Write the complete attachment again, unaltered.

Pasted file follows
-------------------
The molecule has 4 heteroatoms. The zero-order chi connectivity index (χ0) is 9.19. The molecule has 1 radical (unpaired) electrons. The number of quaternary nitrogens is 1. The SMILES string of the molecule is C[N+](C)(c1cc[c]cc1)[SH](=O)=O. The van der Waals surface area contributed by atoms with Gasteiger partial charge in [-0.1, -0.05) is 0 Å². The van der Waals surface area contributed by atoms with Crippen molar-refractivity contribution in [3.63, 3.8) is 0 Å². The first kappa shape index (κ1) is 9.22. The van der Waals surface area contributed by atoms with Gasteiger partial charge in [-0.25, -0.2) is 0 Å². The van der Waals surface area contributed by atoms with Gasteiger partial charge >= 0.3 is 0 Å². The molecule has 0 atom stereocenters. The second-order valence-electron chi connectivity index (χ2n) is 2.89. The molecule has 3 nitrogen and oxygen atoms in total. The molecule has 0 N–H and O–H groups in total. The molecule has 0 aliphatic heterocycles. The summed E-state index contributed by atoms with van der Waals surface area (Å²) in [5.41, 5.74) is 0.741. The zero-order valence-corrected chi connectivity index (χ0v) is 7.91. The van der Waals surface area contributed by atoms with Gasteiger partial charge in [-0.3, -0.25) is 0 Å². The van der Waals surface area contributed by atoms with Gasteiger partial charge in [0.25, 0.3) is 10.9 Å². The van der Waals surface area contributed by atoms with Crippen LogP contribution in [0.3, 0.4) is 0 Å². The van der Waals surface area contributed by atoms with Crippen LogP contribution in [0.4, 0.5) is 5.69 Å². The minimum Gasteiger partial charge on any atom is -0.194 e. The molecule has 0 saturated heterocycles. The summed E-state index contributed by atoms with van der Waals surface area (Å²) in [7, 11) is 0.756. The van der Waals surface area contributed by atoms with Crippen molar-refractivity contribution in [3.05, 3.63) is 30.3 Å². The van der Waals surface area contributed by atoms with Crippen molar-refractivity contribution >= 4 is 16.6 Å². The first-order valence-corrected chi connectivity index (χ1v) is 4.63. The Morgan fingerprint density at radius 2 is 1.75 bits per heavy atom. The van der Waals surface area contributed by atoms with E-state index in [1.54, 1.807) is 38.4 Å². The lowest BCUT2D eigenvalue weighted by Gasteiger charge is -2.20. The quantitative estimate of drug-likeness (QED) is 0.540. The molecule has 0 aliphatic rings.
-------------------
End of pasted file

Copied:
The molecule has 4 heteroatoms. The zero-order chi connectivity index (χ0) is 9.19. The molecule has 1 radical (unpaired) electrons. The number of quaternary nitrogens is 1. The SMILES string of the molecule is C[N+](C)(c1cc[c]cc1)[SH](=O)=O. The van der Waals surface area contributed by atoms with Gasteiger partial charge in [-0.1, -0.05) is 0 Å². The van der Waals surface area contributed by atoms with Crippen molar-refractivity contribution in [3.63, 3.8) is 0 Å². The first kappa shape index (κ1) is 9.22. The van der Waals surface area contributed by atoms with Gasteiger partial charge in [-0.25, -0.2) is 0 Å². The van der Waals surface area contributed by atoms with Gasteiger partial charge >= 0.3 is 0 Å². The molecule has 0 atom stereocenters. The second-order valence-electron chi connectivity index (χ2n) is 2.89. The molecule has 3 nitrogen and oxygen atoms in total. The molecule has 0 N–H and O–H groups in total. The molecule has 0 aliphatic heterocycles. The summed E-state index contributed by atoms with van der Waals surface area (Å²) in [5.41, 5.74) is 0.741. The zero-order valence-corrected chi connectivity index (χ0v) is 7.91. The van der Waals surface area contributed by atoms with Gasteiger partial charge in [-0.3, -0.25) is 0 Å². The van der Waals surface area contributed by atoms with Gasteiger partial charge in [0.25, 0.3) is 10.9 Å². The van der Waals surface area contributed by atoms with Crippen LogP contribution in [0.3, 0.4) is 0 Å². The van der Waals surface area contributed by atoms with Crippen LogP contribution in [0.4, 0.5) is 5.69 Å². The minimum Gasteiger partial charge on any atom is -0.194 e. The molecule has 0 saturated heterocycles. The summed E-state index contributed by atoms with van der Waals surface area (Å²) in [7, 11) is 0.756. The van der Waals surface area contributed by atoms with Crippen molar-refractivity contribution in [3.05, 3.63) is 30.3 Å². The van der Waals surface area contributed by atoms with Crippen molar-refractivity contribution >= 4 is 16.6 Å². The first-order valence-corrected chi connectivity index (χ1v) is 4.63. The Morgan fingerprint density at radius 2 is 1.75 bits per heavy atom. The van der Waals surface area contributed by atoms with E-state index in [1.54, 1.807) is 38.4 Å². The lowest BCUT2D eigenvalue weighted by Gasteiger charge is -2.20. The quantitative estimate of drug-likeness (QED) is 0.540. The molecule has 0 aliphatic rings.